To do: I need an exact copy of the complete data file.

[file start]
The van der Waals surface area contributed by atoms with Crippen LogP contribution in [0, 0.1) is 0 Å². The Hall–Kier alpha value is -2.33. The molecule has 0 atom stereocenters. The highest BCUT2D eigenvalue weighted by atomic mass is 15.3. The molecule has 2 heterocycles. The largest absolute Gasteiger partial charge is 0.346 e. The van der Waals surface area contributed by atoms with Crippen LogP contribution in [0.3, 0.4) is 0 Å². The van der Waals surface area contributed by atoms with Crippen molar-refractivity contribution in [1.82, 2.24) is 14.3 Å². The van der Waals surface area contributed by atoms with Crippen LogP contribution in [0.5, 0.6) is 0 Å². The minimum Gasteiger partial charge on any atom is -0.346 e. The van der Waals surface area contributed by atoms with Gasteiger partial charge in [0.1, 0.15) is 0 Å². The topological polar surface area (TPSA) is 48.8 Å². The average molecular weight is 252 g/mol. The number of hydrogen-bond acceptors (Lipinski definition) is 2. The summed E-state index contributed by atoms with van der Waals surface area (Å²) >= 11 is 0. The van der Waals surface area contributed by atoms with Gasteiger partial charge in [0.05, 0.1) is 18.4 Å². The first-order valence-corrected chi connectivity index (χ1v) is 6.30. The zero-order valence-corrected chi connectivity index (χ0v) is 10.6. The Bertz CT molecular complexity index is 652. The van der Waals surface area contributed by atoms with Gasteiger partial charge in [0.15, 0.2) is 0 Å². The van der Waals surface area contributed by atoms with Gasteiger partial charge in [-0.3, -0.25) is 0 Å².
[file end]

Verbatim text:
The van der Waals surface area contributed by atoms with Crippen LogP contribution in [0, 0.1) is 0 Å². The Hall–Kier alpha value is -2.33. The molecule has 0 atom stereocenters. The highest BCUT2D eigenvalue weighted by atomic mass is 15.3. The molecule has 2 heterocycles. The largest absolute Gasteiger partial charge is 0.346 e. The van der Waals surface area contributed by atoms with Crippen LogP contribution in [0.3, 0.4) is 0 Å². The van der Waals surface area contributed by atoms with Crippen molar-refractivity contribution in [1.82, 2.24) is 14.3 Å². The van der Waals surface area contributed by atoms with Crippen LogP contribution in [0.5, 0.6) is 0 Å². The minimum Gasteiger partial charge on any atom is -0.346 e. The van der Waals surface area contributed by atoms with Gasteiger partial charge in [0.1, 0.15) is 0 Å². The topological polar surface area (TPSA) is 48.8 Å². The average molecular weight is 252 g/mol. The number of hydrogen-bond acceptors (Lipinski definition) is 2. The summed E-state index contributed by atoms with van der Waals surface area (Å²) >= 11 is 0. The van der Waals surface area contributed by atoms with Gasteiger partial charge in [0.05, 0.1) is 18.4 Å². The first-order valence-corrected chi connectivity index (χ1v) is 6.30. The zero-order valence-corrected chi connectivity index (χ0v) is 10.6. The Bertz CT molecular complexity index is 652. The van der Waals surface area contributed by atoms with Gasteiger partial charge in [0.15, 0.2) is 0 Å². The van der Waals surface area contributed by atoms with Gasteiger partial charge in [-0.3, -0.25) is 0 Å².